They’re the scenes that get us talking. They’re the moving moments in which a film comes into focus not only for the audience, but also for the actors. While they may not necessarily be the clips chosen by the Academy to showcase their nominees, these sequences hold something special within.
This year’s moments that made an impact on the performers involve a famous performer in the spotlight, a mother making an emphatic plea for her son’s innocence, three women debating their careers after horrific events and an ordinary woman challenged to do the extraordinary. All three of these films in awards contention this season seek to restore luster to the legacy of history makers who have either been revered, such as Harriet Tubman, or reviled, including Richard Jewell and Megyn Kelly.
Few icons are as beloved as Judy Garland, and Renée Zellweger not only took on the challenge of playing the legend, but also did her own singing. “Judy” tells the story of Garland’s attempt at a comeback by performing a cabaret show called “Talk of the Town” in London. That involved re-creating moments from the show. “ ‘The Talk of the Town’ nightclub moments were foundational in the story, so we began focusing there and with the music,” Zellweger says. “Those scenes seemed to be centrifugal in the process, and because they are built around Judy as a public person, many of the parameters are well-defined.”
Though the challenge was high, Zellweger didn’t think of it that way. “It took some time to collect the necessary information and to physically build toward that week at the Hackney Empire Theatre, but I didn’t think of the experience in terms of difficulty,” she says. “The time spent with music and exploring and sharing the materials of Judy’s legacy with all the different crew departments every day was joyful, and when it came down to it, felt like everyone was there on the stage together. It was celebratory. One of the most special collaborations I’ve ever experienced.”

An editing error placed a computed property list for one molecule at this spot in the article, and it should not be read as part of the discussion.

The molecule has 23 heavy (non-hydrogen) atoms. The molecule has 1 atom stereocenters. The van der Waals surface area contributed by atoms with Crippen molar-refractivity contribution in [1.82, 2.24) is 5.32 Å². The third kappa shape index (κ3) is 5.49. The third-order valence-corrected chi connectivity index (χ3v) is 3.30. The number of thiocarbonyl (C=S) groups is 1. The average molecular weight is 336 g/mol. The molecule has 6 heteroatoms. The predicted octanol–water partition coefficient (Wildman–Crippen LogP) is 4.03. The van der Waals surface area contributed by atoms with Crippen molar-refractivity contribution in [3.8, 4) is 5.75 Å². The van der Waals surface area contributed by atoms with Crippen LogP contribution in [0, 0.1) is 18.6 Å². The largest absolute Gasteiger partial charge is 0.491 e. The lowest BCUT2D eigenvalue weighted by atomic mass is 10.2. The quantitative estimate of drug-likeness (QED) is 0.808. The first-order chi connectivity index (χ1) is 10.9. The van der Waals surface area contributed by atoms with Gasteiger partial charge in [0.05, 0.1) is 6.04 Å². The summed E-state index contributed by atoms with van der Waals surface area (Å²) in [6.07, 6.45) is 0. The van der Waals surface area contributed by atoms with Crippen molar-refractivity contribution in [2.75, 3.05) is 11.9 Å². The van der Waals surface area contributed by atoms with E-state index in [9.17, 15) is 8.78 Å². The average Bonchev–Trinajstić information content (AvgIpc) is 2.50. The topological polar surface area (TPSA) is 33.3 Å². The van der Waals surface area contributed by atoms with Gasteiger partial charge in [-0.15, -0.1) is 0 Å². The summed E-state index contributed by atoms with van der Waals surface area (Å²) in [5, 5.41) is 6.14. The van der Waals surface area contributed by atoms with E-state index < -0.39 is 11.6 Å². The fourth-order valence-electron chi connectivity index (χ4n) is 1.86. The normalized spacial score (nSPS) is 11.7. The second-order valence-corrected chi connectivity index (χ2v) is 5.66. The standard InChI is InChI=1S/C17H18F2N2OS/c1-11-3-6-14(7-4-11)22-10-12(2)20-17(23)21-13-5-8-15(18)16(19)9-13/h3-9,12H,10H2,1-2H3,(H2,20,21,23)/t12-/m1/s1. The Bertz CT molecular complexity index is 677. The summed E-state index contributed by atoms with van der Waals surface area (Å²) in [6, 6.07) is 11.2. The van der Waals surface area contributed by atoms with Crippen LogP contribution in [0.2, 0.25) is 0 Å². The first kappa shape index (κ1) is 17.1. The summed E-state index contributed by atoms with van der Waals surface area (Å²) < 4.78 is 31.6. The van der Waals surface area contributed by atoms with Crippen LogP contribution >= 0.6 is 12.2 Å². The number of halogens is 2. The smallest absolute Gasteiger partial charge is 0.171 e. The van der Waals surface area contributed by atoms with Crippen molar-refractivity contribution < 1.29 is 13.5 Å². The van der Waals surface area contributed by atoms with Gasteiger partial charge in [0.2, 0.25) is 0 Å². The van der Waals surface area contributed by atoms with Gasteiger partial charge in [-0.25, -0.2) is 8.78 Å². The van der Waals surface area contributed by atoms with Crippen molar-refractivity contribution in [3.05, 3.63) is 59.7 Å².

Oscar winner Kathy Bates, who stars in “Richard Jewell” as the titular character’s mother, Bobi, genuinely valued how her character’s big moment came together, from the writing stage to the final cut.
“I knew my most difficult scene would be the press conference when Bobi has one last chance to save her son’s life,” Bates says. “If convicted, he would face the death penalty and would likely be executed. It was important to play the character of Bobi I had lived in and not mimic the real Bobi. Otherwise the performance would have been robotic.”
To get to the heart of the mother’s dedication, vulnerability and strength in this exacting sequence, Bates did her research.
“I met with Kent Alexander and Kevin Salwen, authors of ‘The Suspect,’ who told me the weekend before the conference, [Jewell’s lawyers] Watson Bryant and Lin Wood worked with Bobi, but she couldn’t get through it without crying,” Bates says. “Finally, she realized no matter what, she had to get through it. That was an important clue for me.” In addition, she studied video of the heart-wrenching appeal.
“We added Watson’s line that I found so powerful as he introduced Bobi as ‘the 113th victim of the Atlanta bombing.’”
Bates also took inspiration from another historical event. “When we shot the scene, I focused on her appeal to [President] Clinton despite the cameras and the press, all the people who had ruined her son’s life. Lin Wood wrote a speech that had a final line like Reagan spoke to Gorbachev, ‘Mr. Gorbachev, tear down this wall!’ Bobi’s final sentence was a plea to President Clinton, ‘Mr. President, please clear my son’s name!’”